3. With PQ-7, 0.0113% is deposited
    4. With Jaguar c17, you get 0.0153%

    Is it more? Yes
    Does it matter?  I don’t know

    Sounds more impressive when put in a graph and you don’t look at the actual numbers. But that’s advertising.

  • Abdullah

    Member
    October 9, 2021 at 3:04 am

    @ketchito can i ask why do you think polymer compet with Amodimethicone instead of helping it’s deposition? Have you seen any data for this or this is how you think? 

    Because Amodimethicone has 0.2% nitrogen for active Amodimethicone and cationic guar has 1.3% nitrogen. 
    Cationic guar will always bind easily and faster than Amodimethicone. Then why all manufacturers use a cationic polymer with Amodimethicone in shampoo? 

    Why there isn’t 1 single manufacturer that uses Amodimethicone alone in shampoo? Even phique shampoo.

    If it is not for helping deposition then what benefit can cationic polymer+Amodimethicone give to hair that Amodimethicone alone can’t?

  • Abdullah

    Member
    October 9, 2021 at 3:09 am

    @Perry thanks for explanation. 

    What do you think about Amodimethicone+cationic guar in shampoo? Does cationic guar help deposition or compet deposition of Amodimethicone in shampoo? 

  • Syl

    Member
    October 9, 2021 at 1:38 pm

    @Abdulilah, good question! I also wondered about that.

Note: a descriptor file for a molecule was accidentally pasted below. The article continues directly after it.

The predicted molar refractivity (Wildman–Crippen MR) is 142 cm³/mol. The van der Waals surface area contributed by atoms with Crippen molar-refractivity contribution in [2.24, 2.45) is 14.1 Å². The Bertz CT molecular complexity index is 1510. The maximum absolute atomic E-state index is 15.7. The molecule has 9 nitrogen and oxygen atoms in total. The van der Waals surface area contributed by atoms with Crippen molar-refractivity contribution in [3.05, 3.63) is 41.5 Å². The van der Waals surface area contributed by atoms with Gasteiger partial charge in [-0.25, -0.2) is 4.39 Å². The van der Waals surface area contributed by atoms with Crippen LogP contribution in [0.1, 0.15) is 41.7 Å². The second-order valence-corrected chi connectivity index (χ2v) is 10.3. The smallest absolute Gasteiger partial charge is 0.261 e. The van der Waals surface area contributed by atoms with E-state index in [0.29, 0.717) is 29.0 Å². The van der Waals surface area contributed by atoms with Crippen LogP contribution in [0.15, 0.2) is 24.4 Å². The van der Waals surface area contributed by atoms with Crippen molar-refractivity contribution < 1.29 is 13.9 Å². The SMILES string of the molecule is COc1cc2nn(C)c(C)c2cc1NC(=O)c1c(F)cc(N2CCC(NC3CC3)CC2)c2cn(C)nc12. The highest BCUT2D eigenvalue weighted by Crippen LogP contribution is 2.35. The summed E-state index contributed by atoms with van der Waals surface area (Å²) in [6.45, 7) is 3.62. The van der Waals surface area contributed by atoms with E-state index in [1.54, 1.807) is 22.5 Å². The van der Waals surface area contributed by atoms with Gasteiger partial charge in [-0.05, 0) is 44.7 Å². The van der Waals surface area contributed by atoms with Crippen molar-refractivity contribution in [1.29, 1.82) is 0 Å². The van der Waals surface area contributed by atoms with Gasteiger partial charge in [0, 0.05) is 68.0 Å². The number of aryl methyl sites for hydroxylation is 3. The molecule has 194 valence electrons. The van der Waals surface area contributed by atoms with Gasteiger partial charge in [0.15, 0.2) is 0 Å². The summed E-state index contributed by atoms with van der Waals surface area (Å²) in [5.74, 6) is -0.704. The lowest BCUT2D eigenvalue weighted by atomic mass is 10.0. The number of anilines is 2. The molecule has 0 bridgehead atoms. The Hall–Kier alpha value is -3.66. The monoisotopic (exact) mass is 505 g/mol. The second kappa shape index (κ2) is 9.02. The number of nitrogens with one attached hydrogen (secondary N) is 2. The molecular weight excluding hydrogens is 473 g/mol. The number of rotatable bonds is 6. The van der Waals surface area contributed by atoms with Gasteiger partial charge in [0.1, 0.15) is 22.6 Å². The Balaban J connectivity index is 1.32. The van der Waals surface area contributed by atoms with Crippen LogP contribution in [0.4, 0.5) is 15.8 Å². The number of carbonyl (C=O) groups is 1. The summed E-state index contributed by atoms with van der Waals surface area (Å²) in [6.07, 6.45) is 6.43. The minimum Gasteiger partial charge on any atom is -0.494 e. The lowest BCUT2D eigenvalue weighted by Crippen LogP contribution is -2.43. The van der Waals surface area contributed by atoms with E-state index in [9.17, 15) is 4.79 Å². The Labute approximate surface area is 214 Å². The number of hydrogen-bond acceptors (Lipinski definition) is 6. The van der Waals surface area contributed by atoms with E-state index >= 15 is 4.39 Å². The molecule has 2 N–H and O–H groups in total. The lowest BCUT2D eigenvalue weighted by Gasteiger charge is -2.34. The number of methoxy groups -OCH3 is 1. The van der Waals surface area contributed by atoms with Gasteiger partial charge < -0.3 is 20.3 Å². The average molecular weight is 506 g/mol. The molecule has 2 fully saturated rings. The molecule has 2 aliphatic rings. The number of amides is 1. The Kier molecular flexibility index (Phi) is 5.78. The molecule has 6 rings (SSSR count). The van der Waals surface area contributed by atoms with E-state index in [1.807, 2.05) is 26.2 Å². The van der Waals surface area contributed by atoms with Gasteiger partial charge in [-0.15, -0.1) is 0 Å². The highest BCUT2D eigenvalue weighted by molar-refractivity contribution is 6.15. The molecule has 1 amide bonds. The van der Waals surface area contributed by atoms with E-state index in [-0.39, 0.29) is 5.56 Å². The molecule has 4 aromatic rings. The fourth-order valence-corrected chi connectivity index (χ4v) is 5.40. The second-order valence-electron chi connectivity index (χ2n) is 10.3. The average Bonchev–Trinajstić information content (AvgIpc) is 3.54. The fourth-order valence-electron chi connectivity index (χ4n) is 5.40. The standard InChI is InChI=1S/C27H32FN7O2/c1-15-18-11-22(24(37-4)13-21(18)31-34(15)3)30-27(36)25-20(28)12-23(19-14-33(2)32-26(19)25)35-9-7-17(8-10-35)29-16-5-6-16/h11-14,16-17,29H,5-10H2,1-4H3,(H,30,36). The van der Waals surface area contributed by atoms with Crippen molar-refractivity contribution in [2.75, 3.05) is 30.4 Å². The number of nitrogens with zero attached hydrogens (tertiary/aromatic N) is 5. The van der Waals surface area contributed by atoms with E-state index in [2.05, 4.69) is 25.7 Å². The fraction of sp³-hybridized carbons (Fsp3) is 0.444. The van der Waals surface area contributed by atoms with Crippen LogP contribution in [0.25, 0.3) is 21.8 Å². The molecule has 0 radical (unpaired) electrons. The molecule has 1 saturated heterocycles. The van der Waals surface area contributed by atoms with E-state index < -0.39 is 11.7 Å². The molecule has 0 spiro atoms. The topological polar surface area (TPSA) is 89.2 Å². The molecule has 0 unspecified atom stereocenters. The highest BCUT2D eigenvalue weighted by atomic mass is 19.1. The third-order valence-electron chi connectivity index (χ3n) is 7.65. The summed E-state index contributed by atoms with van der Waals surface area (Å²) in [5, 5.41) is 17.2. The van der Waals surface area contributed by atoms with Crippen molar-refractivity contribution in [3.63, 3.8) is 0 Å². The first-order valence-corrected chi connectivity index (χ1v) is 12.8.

• ketchito

    Member
    October 11, 2021 at 2:25 pm

    @Abdullah You can find the support to my statement in the page 301 of the book “Principles of Polymer Science and Technology in Cosmetics and Personal Care” (chapter Silicones in cosmetics). It’s only fair to think that if the driving force for the deposition of a molecule is of electrostatic nature, molecules of the opposite charge to the substrate will compete for these sites (eg., cationic polymers, cationic silicones, cationic surfactants, cationic aminoacids/peptides, cationic inorganic ions, etc.). Since small molecules difuse faster, they can bind easier to anionic binding sites (that’s why sodium ions and cationic surfactants bind preferentially than cationic polymers o silicones). Now, when you compare a cationic (water soluble) polymer vs amodimethicone, it depends on your system; if you have a shampoo and a coacervate is likely to be formed, then the means of deposition of the cationic polymer will be through reduction of free energy in your system. If on the other hand you have a conditioner in which a cationic polymer and amodimethicone are present, then both molecules are likely to compete rather than help each other deposit (consider that keeping a hydrophilic cationic polymer suspended in your system requires less energy than keeping a cationic silicone, and also, there’s a barrier surrounding cationic polymers (solvated by water molecules). With that, I mean that for big molecules, there’s more than one driving force for deposition.